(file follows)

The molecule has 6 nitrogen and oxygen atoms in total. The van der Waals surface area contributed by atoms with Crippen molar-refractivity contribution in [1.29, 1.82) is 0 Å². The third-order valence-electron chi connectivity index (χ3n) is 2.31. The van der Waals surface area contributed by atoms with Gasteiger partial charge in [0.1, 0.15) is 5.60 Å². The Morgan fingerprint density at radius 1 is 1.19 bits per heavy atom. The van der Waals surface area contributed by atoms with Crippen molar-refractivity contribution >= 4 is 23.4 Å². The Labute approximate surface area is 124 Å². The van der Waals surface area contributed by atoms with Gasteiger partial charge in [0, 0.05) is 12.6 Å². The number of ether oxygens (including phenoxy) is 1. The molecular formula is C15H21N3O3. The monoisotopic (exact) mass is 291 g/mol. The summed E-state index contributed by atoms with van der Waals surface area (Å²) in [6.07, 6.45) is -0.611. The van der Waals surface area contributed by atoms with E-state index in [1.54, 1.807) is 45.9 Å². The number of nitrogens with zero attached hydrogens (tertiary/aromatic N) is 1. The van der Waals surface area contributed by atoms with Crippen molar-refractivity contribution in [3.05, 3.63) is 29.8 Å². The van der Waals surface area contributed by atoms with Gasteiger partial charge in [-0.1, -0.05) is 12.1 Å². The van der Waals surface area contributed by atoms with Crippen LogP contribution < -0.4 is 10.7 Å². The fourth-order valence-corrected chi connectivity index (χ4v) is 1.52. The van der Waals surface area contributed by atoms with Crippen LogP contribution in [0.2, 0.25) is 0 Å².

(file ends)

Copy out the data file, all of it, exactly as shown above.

The molecule has 6 nitrogen and oxygen atoms in total. The van der Waals surface area contributed by atoms with Crippen molar-refractivity contribution in [1.29, 1.82) is 0 Å². The third-order valence-electron chi connectivity index (χ3n) is 2.31. The van der Waals surface area contributed by atoms with Gasteiger partial charge in [0.1, 0.15) is 5.60 Å². The Morgan fingerprint density at radius 1 is 1.19 bits per heavy atom. The van der Waals surface area contributed by atoms with Crippen molar-refractivity contribution >= 4 is 23.4 Å². The Labute approximate surface area is 124 Å². The van der Waals surface area contributed by atoms with Gasteiger partial charge in [0, 0.05) is 12.6 Å². The number of ether oxygens (including phenoxy) is 1. The molecular formula is C15H21N3O3. The monoisotopic (exact) mass is 291 g/mol. The summed E-state index contributed by atoms with van der Waals surface area (Å²) in [6.07, 6.45) is -0.611. The van der Waals surface area contributed by atoms with E-state index in [1.54, 1.807) is 45.9 Å². The number of nitrogens with zero attached hydrogens (tertiary/aromatic N) is 1. The van der Waals surface area contributed by atoms with Crippen molar-refractivity contribution in [3.05, 3.63) is 29.8 Å². The van der Waals surface area contributed by atoms with Gasteiger partial charge in [-0.1, -0.05) is 12.1 Å². The van der Waals surface area contributed by atoms with Crippen LogP contribution < -0.4 is 10.7 Å². The fourth-order valence-corrected chi connectivity index (χ4v) is 1.52. The van der Waals surface area contributed by atoms with Crippen LogP contribution in [0.2, 0.25) is 0 Å².